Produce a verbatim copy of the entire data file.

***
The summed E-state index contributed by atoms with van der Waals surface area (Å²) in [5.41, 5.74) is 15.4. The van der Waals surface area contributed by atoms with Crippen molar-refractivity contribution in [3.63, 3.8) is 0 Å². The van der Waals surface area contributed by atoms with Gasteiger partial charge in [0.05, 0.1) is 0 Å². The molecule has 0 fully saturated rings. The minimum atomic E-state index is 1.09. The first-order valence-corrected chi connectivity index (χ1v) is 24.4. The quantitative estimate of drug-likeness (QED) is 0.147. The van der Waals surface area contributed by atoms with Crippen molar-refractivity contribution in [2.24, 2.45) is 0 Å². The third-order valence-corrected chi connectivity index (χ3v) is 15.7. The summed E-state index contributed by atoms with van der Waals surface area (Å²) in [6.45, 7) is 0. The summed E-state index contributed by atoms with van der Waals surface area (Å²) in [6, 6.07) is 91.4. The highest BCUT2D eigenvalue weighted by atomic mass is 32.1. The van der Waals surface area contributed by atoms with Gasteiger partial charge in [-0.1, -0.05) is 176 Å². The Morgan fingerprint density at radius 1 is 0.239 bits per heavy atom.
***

The summed E-state index contributed by atoms with van der Waals surface area (Å²) in [5.41, 5.74) is 15.4. The van der Waals surface area contributed by atoms with Crippen molar-refractivity contribution in [3.63, 3.8) is 0 Å². The van der Waals surface area contributed by atoms with Gasteiger partial charge in [0.05, 0.1) is 0 Å². The molecule has 0 fully saturated rings. The minimum atomic E-state index is 1.09. The first-order valence-corrected chi connectivity index (χ1v) is 24.4. The quantitative estimate of drug-likeness (QED) is 0.147. The van der Waals surface area contributed by atoms with Crippen molar-refractivity contribution in [2.24, 2.45) is 0 Å². The third-order valence-corrected chi connectivity index (χ3v) is 15.7. The summed E-state index contributed by atoms with van der Waals surface area (Å²) in [6.45, 7) is 0. The summed E-state index contributed by atoms with van der Waals surface area (Å²) in [6, 6.07) is 91.4. The highest BCUT2D eigenvalue weighted by atomic mass is 32.1. The van der Waals surface area contributed by atoms with Gasteiger partial charge in [-0.1, -0.05) is 176 Å². The Morgan fingerprint density at radius 1 is 0.239 bits per heavy atom.